One of the biggest problems in modern cosmology is to assess the nature of dark matter. We propose Primordial Black Holes (PBHs) as a possible candidate and we investigate how this scenario can be probed with the Stochastic Gravitational Wave Background (SGWB). We begin by briefly analyzing the $\Lambda$CDM model, summarizing the main tools used for cosmology. After having described how PBHs could have formed in the early Universe, we present recent observational constraints on their masses. Moreover, we explore the possibility that two Primordial Black Holes form a binary either in the early Universe by decoupling from the Hubble flow, or in the late Universe by gravitational capture. Then, we investigate a tool to probe PBHs as dark matter candidate: we introduce gravitational waves, and in particular the stochastic gravitational wave background. We describe the SGWB that could be generated from PBH binaries and we review a numerical code for the computation of the SGWB from Astrophysical Black Holes. The final goal of this Master Thesis is to improve such tool so to include the SGWB from PBH binaries. Finally, we present the analysis of the SGWB from 5 different mass functions (3 monochromatic and 2 extended), both for early and late binaries. We conclude by emphasizing the importance of the SGWB as a new tool to be used by the next generation of gravitational wave detectors.
One of the biggest problems in modern cosmology is to assess the nature of dark matter. We propose Primordial Black Holes (PBHs) as a possible candidate and we investigate how this scenario can be probed with the Stochastic Gravitational Wave Background (SGWB). We begin by briefly analyzing the $\Lambda$CDM model, summarizing the main tools used for cosmology. After having described how PBHs could have formed in the early Universe, we present recent observational constraints on their masses. Moreover, we explore the possibility that two Primordial Black Holes form a binary either in the early Universe by decoupling from the Hubble flow, or in the late Universe by gravitational capture. Then, we investigate a tool to probe PBHs as dark matter candidate: we introduce gravitational waves, and in particular the stochastic gravitational wave background. We describe the SGWB that could be generated from PBH binaries and we review a numerical code for the computation of the SGWB from Astrophysical Black Holes. The final goal of this Master Thesis is to improve such tool so to include the SGWB from PBH binaries. Finally, we present the analysis of the SGWB from 5 different mass functions (3 monochromatic and 2 extended), both for early and late binaries. We conclude by emphasizing the importance of the SGWB as a new tool to be used by the next generation of gravitational wave detectors.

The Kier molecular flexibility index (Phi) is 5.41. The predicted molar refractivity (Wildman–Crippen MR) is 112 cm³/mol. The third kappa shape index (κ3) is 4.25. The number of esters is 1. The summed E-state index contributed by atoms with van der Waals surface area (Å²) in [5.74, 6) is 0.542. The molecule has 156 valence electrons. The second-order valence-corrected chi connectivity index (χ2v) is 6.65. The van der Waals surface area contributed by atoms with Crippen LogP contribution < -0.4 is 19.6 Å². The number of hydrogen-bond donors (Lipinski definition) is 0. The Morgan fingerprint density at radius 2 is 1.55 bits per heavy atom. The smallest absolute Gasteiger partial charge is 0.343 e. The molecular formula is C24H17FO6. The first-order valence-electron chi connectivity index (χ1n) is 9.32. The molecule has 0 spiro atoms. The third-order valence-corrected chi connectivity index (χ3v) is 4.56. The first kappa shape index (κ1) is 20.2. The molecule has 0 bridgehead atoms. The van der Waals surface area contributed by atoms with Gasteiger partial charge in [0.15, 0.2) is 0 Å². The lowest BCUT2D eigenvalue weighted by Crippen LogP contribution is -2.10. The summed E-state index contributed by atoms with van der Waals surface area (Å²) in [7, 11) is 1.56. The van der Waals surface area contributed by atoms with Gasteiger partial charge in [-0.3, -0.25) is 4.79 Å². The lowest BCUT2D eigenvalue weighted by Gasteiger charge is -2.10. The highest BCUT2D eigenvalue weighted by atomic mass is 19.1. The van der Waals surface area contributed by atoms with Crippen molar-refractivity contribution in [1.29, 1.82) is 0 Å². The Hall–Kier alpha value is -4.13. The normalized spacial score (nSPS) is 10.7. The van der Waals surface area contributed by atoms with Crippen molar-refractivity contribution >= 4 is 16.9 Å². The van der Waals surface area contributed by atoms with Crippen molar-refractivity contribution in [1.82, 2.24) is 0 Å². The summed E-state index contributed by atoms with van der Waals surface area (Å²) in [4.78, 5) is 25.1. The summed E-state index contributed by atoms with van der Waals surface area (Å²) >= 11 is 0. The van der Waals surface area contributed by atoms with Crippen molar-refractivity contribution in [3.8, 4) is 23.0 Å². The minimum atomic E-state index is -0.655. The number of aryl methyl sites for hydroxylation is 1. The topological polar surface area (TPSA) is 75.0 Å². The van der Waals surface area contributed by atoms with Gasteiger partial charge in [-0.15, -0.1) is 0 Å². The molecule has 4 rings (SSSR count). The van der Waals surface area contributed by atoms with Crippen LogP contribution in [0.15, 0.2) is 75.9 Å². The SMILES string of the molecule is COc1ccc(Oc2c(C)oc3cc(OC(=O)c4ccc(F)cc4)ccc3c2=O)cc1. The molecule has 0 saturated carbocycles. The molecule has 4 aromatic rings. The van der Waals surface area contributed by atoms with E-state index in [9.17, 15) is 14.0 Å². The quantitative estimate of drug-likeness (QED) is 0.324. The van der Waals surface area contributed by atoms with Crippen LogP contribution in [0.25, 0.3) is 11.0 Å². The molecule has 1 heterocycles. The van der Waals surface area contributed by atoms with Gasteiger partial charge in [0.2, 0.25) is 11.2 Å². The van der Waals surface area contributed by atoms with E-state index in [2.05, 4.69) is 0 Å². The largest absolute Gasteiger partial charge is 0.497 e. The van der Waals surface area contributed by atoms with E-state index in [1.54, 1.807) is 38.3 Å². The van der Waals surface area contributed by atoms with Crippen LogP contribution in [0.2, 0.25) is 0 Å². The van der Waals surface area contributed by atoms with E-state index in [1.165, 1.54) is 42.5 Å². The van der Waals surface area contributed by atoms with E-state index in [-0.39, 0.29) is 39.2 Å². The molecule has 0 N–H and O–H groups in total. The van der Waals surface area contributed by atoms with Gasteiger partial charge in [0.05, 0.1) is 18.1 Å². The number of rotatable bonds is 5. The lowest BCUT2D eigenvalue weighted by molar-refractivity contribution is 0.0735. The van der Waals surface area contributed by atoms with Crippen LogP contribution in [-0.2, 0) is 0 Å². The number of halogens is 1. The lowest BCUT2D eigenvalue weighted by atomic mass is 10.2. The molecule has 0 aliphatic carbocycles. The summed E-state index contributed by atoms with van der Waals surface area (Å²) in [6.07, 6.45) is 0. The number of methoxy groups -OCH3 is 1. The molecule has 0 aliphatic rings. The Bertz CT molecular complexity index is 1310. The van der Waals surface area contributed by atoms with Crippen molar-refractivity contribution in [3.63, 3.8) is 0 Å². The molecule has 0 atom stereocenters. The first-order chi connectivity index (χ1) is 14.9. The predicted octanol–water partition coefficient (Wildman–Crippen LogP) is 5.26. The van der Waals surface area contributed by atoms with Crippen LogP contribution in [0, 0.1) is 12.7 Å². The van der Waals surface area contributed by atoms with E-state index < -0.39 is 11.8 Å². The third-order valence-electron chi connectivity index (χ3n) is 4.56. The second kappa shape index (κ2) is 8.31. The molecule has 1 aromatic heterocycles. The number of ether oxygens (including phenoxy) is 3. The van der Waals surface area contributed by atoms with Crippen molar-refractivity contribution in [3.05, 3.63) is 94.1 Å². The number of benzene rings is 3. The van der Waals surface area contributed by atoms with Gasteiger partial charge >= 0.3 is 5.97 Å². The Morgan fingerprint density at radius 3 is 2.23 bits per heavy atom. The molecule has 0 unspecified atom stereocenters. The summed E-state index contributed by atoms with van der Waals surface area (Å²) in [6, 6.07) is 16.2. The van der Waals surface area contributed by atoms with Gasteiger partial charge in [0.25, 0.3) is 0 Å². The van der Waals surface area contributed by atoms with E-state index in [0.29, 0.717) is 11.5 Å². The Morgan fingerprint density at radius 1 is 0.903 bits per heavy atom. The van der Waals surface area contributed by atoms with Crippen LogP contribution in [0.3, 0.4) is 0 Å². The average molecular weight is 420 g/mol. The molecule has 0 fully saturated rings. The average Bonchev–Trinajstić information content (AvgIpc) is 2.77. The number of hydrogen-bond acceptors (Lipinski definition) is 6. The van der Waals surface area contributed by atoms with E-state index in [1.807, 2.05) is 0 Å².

Stochastic Gravitational Wave Background from Primordial Black Holes
MAGARAGGIA, ALBERTO
2021/2022
Abstract
One of the biggest problems in modern cosmology is to assess the nature of dark matter. We propose Primordial Black Holes (PBHs) as a possible candidate and we investigate how this scenario can be probed with the Stochastic Gravitational Wave Background (SGWB). We begin by briefly analyzing the $\Lambda$CDM model, summarizing the main tools used for cosmology. After having described how PBHs could have formed in the early Universe, we present recent observational constraints on their masses. Moreover, we explore the possibility that two Primordial Black Holes form a binary either in the early Universe by decoupling from the Hubble flow, or in the late Universe by gravitational capture. Then, we investigate a tool to probe PBHs as dark matter candidate: we introduce gravitational waves, and in particular the stochastic gravitational wave background. We describe the SGWB that could be generated from PBH binaries and we review a numerical code for the computation of the SGWB from Astrophysical Black Holes. The final goal of this Master Thesis is to improve such tool so to include the SGWB from PBH binaries. Finally, we present the analysis of the SGWB from 5 different mass functions (3 monochromatic and 2 extended), both for early and late binaries. We conclude by emphasizing the importance of the SGWB as a new tool to be used by the next generation of gravitational wave detectors.File  Dimensione  Formato  

Magaraggia_Alberto.pdf
Riservato
Dimensione
7.95 MB
Formato
Adobe PDF

7.95 MB  Adobe PDF 
The text of this website © Università degli studi di Padova. Full Text are published under a nonexclusive license. Metadata are under a CC0 License
https://hdl.handle.net/20.500.12608/37078